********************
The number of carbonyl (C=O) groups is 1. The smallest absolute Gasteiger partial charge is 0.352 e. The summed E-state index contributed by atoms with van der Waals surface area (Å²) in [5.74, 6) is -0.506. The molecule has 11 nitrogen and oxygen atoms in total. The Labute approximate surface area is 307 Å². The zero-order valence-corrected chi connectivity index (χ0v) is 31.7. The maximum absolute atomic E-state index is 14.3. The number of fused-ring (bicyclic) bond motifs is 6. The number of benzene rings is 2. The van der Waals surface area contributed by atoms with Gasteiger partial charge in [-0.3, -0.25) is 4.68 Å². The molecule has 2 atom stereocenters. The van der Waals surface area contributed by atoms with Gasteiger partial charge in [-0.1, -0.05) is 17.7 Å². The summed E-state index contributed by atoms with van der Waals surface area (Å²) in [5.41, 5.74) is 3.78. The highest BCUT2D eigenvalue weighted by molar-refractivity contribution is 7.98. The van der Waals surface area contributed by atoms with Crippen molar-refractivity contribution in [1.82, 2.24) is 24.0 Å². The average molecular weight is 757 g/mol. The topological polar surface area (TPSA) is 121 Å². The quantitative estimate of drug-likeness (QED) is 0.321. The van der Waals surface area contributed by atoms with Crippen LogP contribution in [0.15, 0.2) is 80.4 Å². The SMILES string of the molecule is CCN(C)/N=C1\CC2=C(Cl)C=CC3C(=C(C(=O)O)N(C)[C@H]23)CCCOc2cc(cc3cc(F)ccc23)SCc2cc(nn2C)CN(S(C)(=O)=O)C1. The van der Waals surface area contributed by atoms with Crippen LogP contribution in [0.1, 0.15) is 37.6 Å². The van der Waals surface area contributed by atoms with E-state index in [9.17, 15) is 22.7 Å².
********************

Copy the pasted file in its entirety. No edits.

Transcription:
The number of carbonyl (C=O) groups is 1. The smallest absolute Gasteiger partial charge is 0.352 e. The summed E-state index contributed by atoms with van der Waals surface area (Å²) in [5.74, 6) is -0.506. The molecule has 11 nitrogen and oxygen atoms in total. The Labute approximate surface area is 307 Å². The zero-order valence-corrected chi connectivity index (χ0v) is 31.7. The maximum absolute atomic E-state index is 14.3. The number of fused-ring (bicyclic) bond motifs is 6. The number of benzene rings is 2. The van der Waals surface area contributed by atoms with Gasteiger partial charge in [-0.3, -0.25) is 4.68 Å². The molecule has 2 atom stereocenters. The van der Waals surface area contributed by atoms with Gasteiger partial charge in [-0.1, -0.05) is 17.7 Å². The summed E-state index contributed by atoms with van der Waals surface area (Å²) in [5.41, 5.74) is 3.78. The highest BCUT2D eigenvalue weighted by molar-refractivity contribution is 7.98. The van der Waals surface area contributed by atoms with Crippen molar-refractivity contribution in [1.82, 2.24) is 24.0 Å². The average molecular weight is 757 g/mol. The topological polar surface area (TPSA) is 121 Å². The quantitative estimate of drug-likeness (QED) is 0.321. The van der Waals surface area contributed by atoms with Crippen LogP contribution in [0.15, 0.2) is 80.4 Å². The SMILES string of the molecule is CCN(C)/N=C1\CC2=C(Cl)C=CC3C(=C(C(=O)O)N(C)[C@H]23)CCCOc2cc(cc3cc(F)ccc23)SCc2cc(nn2C)CN(S(C)(=O)=O)C1. The van der Waals surface area contributed by atoms with Crippen LogP contribution in [0.1, 0.15) is 37.6 Å². The van der Waals surface area contributed by atoms with E-state index in [9.17, 15) is 22.7 Å².